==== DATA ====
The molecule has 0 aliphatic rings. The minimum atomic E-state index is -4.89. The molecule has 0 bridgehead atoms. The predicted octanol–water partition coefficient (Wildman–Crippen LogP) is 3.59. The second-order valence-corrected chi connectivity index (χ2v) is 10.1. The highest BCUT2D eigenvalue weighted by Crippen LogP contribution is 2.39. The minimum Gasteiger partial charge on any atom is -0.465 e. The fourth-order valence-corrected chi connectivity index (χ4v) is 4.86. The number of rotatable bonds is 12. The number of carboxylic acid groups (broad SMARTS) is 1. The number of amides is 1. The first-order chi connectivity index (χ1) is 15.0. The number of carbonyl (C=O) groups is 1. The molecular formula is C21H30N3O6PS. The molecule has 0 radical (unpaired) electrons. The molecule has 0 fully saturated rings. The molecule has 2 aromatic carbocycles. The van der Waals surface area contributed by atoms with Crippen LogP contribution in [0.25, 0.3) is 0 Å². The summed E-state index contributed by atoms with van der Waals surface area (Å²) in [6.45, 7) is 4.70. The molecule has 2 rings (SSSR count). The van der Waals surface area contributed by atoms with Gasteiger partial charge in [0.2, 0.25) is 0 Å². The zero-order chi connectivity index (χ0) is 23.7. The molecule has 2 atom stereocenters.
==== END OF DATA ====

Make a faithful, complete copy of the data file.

The molecule has 0 aliphatic rings. The minimum atomic E-state index is -4.89. The molecule has 0 bridgehead atoms. The predicted octanol–water partition coefficient (Wildman–Crippen LogP) is 3.59. The second-order valence-corrected chi connectivity index (χ2v) is 10.1. The highest BCUT2D eigenvalue weighted by Crippen LogP contribution is 2.39. The minimum Gasteiger partial charge on any atom is -0.465 e. The fourth-order valence-corrected chi connectivity index (χ4v) is 4.86. The number of rotatable bonds is 12. The number of carboxylic acid groups (broad SMARTS) is 1. The number of amides is 1. The first-order chi connectivity index (χ1) is 15.0. The number of carbonyl (C=O) groups is 1. The molecular formula is C21H30N3O6PS. The molecule has 0 radical (unpaired) electrons. The molecule has 0 fully saturated rings. The molecule has 2 aromatic carbocycles. The van der Waals surface area contributed by atoms with Crippen LogP contribution in [0.25, 0.3) is 0 Å². The summed E-state index contributed by atoms with van der Waals surface area (Å²) in [6.45, 7) is 4.70. The molecule has 2 rings (SSSR count). The van der Waals surface area contributed by atoms with Gasteiger partial charge in [0.2, 0.25) is 0 Å². The zero-order chi connectivity index (χ0) is 23.7. The molecule has 2 atom stereocenters.